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No winemaker visit is complete without a convivial lunch involved, but instead of your typical charcuterie spread at the property, Giovanni insisted that we travel about 25 minutes away to Caserta for the ‘best pizza he’s ever had in his life’. How do you say no? Back through the Camorra ravaged roughness to find ourselves at I Masanielli Pizzeria of Francesco Martucci. God bless the fact that you can eat an entire pizza in Italy without shame, and this is mainly because quality and delicateness is favored to the bulk and quantity you often find in the pizza in the US. La Margherita, light as a feather, was shamelessly devoured in seconds – this is an absolute MUST.  We ordered 4 pizzas for the 3 of us and like magic, they were GONE. Superior in quality to the famous Pizzeria Da Michele in Naples (featured in Eat, Pray, Love), and for those willing to sacrifice scenery for flavor, you won’t be let down.

Depths and Heights – I Borboni

camp2Driving further south, about 20km north of Napoli, deeper in the Campania countryside, we were about to discover yet another gem – I Borboni. I’ll be honest, this was a blind selection that we made for the wine club on the recommendation of Giovanni Ascione, but knowing now, Giovanni is batting 1000 with local recommendations. We were greeted by one of the owners, the 23-years young Nicola Numeroso, who escorted us on a 40-meter plunge into a cellar built into the local tuff that they discovered below their home a while back, which acts as the perfect womb for a balanced fermentation and vinification to bring these babies to life. The cellar was really quite a treat to see and to understand that it could be more or less a labyrinth making a sort of underground Naples – there are tons of these in the area and many closed off – but we were praying it wasn’t all show, and a no-go on the wines. After, we tasted – and WOW – what a beautiful expression of this nearly forgotten grape Asprinio!  Dry, nice fruit on the nose and palate and beautifully refreshing (as the name lends – aspro means sour in Italian – and this has a wonderful mouth-puckering freshness). A refreshing change to the conventional and obvious Italian sparkler, Prosecco.

And no winemaker video would be complete without a vineyard tour – this one was few kilometers down the road, and had you saying ‘oooooh la Madonna’!  I couldn’t believe my eyes – 45′ tall vineyard rows, ‘married’ between poplar trees!  I had never seen something so massive before. But harvest?? How on earth is it done? This is the insane part.

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Each year a few talented and brave souls risk their lives at harvest, as winds can be quite dangerous if not monitored well.  For this, an ear is always kept on the ladder, as vibrations can be quickly sensed from wind picking up.  Each ladder weighs in at nearly 100 kilos has to be custom created for its worker – one even dates back to 500 years old! This allows for maximum stability as the user braces their knee and foot between pegs. Grapes are collected with both hands-free, placed into chestnut baskets and lowered by rope to the ground.

Asprinio’s origins could date to as far back as the Etruscans or Greeks. Regardless, this lesser-known, local grape runs the risk of extinction to the more common Falanghina, Fiano, and Greco di Tufo. I don’t have enough experience to understand how it typically tastes, but it doesn’t appear to have the greatest reputation – but in speaking for this wine, I can say that our Wine Club members are in for a new and palate-shocking experience with sparkling wines. If you aren’t experiencing this wine in Campania, head straight to Eataly, or your local Italian market, and find some fresh-made mozzarella for the perfect territorial accompaniment to this brut spumante and drink in reverence while you contemplate the joy that derives from one of the most difficult harvests from vines 45 feet in the sky.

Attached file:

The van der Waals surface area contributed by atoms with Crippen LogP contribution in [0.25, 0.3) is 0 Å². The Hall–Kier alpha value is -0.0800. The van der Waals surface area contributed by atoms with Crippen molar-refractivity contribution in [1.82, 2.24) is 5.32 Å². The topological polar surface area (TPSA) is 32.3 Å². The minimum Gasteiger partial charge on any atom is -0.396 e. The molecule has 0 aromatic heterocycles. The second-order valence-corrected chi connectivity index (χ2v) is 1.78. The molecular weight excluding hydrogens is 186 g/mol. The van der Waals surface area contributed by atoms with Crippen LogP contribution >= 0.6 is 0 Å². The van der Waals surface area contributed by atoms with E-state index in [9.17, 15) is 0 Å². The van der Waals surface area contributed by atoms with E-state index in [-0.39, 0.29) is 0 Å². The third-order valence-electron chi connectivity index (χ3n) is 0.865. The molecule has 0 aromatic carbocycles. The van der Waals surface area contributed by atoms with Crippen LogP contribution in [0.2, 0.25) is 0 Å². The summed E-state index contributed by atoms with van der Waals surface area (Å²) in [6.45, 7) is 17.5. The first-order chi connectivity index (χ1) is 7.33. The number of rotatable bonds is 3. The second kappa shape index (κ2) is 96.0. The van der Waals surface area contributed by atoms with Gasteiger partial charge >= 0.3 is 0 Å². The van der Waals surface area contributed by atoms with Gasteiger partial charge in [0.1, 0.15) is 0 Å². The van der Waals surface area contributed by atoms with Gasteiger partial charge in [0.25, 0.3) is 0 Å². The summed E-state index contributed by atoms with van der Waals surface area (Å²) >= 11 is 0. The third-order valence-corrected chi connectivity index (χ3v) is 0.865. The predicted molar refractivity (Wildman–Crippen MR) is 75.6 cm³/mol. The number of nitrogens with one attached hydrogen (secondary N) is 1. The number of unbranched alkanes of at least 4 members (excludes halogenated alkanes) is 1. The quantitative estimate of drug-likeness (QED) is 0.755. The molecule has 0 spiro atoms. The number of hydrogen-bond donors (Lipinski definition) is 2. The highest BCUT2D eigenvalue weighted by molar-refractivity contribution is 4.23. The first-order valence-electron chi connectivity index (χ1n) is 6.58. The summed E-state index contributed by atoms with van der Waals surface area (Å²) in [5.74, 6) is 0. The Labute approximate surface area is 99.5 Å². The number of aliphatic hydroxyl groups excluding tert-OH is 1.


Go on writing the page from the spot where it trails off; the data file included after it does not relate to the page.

Better yet, if you want to understand this ‘Toto, I don’t think we’re in Napa anymore’ vineyard, just watch the video to see the full story of a family dedicated to preserving tradition and heritage.

This wine scouting trip was far from your stereotypical Italian Riviera, seaside holiday, but I left with a new found appreciation for those who have maintained a high level of integrity and heritage in a region where much is downright disparaged by the destruction of the Camorra.  This led me to ponder – how many magical experiences we never have because were only willing to stay in the obvious and beautiful areas?  How much do we miss out on staying on the safe and easy path?  For those worried about Campania, don’t be (perhaps don’t plan a picnic in the ‘Triangle of Death’).  You’re likely traveling to Naples or the Amalfi Coast and if you consider Houston, TX an acceptable city to visit, know that Naples ranks better on the crime index.

Adventures for the Wine Club – Campania by Lindsay Gabbard

About The Author
- Lindsay Gabbard is a wine passionate from Santa Barbara, seeking to integrate the views of the Old World with her New World roots through an unpretentious approach. Currently, she lives in Rome and works with wine while exploring the various facets and issues of wine-making and its history here. In her spare time, she enjoys traveling through the many wine regions in Europe, studies with the Court of Master Sommeliers and has worked in various wine bars.